Our Beloved Dean
Greg started life in the care of Home for Little Wanderers. Then he “won the lottery” when he was adopted by Theodore L. and Laura A. (Johnson) Ricks. From day one, the large Johnson family embraced him as “their chosen one.”
He carried the stories of his boyhood town Brockton, Mass. with him all his life, especially those involving Ed and Yvonne. Equally precious was Martha’s Vineyard, which he introduced to his son in July 2019. He was always a New Englander.
Greg’s insightfulness and intellect were hard to miss. His mom and Amy Cohen of the local NAACP chapter organized for him to attend school on Brockton’s west side, then at Worcester Academy. He excelled at Hampton University, MIT, and Harvard, and won many academic accolades, including the Salzburg Fellowship.
Greg became the youngest dean at a major American university at 23. He was deeply grateful for the loving support of mentors, including Mel King and Hubie Jones. He served as dean at Northeastern, Sarah Lawrence, Dartmouth, and Stanford Universities. He also cherished his time at the Masters School and the Taft School. He was also a proud Beacon Academy advocate! He remained a dean and advocate for students until the end of his life.
Greg’s fulfilled his dream to live in Africa after being a delegate to the World Conference on Racism. He traversed South Africa on behalf of President Clinton and President Mandela to find the country’s most inspiring leadership for City Year South Africa and the Clinton Democracy Fellowship. He served the Oprah Winfrey Academy for Girls in the same way. He cherished his involvement in the African Leadership Academy and University. Through all of these institutions he was honored to show the world the genius of the continent at large.
Greg became a Fellow in Residence at Stellenbosch University and served residence provider, Respublica, at the universities of Pretoria, Cape Town, Witwatersrand and Johannesburg, among others. As his friend Pieter Kloppers remembered, “[H]e was simply himself. Generous with his friendship, incisive in his analysis … His belief in you would bring out the best in you.”
A student, Taamba Ithete, remarked about this time:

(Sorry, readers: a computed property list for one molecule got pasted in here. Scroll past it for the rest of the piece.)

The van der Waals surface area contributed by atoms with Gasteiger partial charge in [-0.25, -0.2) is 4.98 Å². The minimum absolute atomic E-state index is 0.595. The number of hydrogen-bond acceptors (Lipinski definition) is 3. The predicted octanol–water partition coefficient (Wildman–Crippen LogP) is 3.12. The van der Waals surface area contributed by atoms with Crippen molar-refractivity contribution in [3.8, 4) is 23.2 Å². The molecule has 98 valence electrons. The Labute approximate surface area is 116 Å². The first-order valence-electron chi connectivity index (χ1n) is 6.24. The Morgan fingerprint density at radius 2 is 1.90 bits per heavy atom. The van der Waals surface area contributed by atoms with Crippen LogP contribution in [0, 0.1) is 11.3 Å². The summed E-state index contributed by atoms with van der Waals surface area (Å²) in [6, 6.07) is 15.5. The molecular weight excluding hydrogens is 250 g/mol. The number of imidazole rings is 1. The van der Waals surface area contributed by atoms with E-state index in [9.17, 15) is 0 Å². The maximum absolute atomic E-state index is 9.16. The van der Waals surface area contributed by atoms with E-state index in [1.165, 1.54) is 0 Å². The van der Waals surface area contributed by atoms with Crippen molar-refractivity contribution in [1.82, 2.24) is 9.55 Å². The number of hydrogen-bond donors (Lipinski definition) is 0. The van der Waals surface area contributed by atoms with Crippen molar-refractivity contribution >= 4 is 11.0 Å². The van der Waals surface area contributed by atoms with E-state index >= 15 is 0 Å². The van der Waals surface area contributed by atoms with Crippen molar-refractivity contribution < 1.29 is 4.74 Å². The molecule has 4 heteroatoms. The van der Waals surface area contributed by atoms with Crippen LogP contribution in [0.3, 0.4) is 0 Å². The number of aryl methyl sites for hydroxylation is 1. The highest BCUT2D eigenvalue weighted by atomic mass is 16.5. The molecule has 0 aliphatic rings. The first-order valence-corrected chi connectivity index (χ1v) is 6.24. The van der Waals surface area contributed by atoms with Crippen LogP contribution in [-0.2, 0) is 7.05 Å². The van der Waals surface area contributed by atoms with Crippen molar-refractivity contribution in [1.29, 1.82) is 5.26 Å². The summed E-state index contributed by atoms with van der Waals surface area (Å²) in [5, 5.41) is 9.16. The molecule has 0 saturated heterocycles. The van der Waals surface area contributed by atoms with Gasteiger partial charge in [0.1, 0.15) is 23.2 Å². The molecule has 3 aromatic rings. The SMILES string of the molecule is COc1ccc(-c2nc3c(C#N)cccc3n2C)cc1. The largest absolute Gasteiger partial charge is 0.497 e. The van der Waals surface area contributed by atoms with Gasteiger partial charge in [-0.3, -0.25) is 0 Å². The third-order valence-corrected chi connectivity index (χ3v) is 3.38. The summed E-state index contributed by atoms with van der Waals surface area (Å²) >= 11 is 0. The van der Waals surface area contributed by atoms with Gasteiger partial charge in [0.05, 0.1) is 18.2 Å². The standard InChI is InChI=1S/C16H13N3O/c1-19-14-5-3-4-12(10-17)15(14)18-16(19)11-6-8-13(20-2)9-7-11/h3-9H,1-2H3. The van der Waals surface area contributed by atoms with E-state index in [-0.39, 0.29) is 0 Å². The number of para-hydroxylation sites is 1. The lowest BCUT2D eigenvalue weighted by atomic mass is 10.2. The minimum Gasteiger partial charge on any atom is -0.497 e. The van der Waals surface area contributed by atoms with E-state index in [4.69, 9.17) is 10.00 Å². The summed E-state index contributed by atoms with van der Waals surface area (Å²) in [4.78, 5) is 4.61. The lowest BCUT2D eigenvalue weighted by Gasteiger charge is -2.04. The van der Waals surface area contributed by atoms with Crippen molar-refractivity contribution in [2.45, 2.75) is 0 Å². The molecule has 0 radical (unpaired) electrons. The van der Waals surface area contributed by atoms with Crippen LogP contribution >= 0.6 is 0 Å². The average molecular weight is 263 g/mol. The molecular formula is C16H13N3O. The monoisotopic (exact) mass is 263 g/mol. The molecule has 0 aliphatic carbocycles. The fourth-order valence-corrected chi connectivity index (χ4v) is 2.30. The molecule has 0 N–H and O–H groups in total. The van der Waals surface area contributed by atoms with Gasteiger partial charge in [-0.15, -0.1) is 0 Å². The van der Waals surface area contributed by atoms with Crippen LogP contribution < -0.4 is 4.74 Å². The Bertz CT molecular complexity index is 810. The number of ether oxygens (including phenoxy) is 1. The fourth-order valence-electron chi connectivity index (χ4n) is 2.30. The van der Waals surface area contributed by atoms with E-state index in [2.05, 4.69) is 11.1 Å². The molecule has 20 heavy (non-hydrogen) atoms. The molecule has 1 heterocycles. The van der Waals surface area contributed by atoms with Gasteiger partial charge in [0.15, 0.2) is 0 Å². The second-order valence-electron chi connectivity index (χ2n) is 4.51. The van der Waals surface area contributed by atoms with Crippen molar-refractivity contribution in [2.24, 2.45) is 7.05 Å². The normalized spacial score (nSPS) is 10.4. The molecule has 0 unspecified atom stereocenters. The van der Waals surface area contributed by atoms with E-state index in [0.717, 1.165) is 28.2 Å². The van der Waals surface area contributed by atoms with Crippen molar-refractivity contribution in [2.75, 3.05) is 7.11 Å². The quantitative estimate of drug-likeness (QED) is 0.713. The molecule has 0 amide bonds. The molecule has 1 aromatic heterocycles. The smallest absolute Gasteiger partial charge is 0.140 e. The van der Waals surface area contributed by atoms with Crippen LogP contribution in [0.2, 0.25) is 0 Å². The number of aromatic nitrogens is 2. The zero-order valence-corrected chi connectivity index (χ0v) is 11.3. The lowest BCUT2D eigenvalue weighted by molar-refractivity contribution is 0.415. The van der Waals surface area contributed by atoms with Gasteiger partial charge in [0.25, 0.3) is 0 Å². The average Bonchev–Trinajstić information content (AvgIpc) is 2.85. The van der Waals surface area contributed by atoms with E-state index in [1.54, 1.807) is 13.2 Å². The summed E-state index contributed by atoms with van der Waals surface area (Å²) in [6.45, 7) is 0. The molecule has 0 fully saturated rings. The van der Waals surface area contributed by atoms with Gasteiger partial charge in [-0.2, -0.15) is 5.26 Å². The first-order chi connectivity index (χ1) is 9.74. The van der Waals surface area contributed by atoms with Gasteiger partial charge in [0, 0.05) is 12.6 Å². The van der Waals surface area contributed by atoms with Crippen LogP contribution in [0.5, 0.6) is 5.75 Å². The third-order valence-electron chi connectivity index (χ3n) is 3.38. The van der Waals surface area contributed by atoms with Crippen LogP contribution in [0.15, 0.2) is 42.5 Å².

“Contrary to a convenient narrative this is not the story of one man, but the story of how a generation of student leaders, students, staff and administrators gathered the courage to deal with the behemoth that is ‘change.’ Greg did not bring this change … He called it out of us. He made us grapple with, grind, fight and work for it. He made us find it within ourselves.”
Greg was a driver of the service movement in cities and campuses across America. He was National Fellow for the dean of Campus Opportunity League and fellow of the National Service Commission, the forerunner of AmeriCorps.
He assisted activists and social entrepreneurs realizing their dreams for their communities through programs like Echoing Green, Danforth, Mandela-Rhodes, Allan Gray/Orbis and SAWIP. For 12 years he was vice president and dean of City Year, geographically expanding the organization.
Greg leaves behind his wife Feriel, sister Wendy, daughters, Keija and Chayla, and son Ethan. Along with countless best friends, they are deeply grateful to the God who gifted the world this man. Feriel looks forward to resuming a relationship with him—fully perfect and fully restored.
October 17, 2020 3:55 pm – 4:30 pm
Service will be broadcast from Epworth United Methodist, Gaithersburg, MD
To listen from your telephone (landline or mobile),
please dial 1-646-558-8656
and enter Meeting ID 756 284 167
and Password 20877 when prompted.
You may also join us for worship on Facebook Live.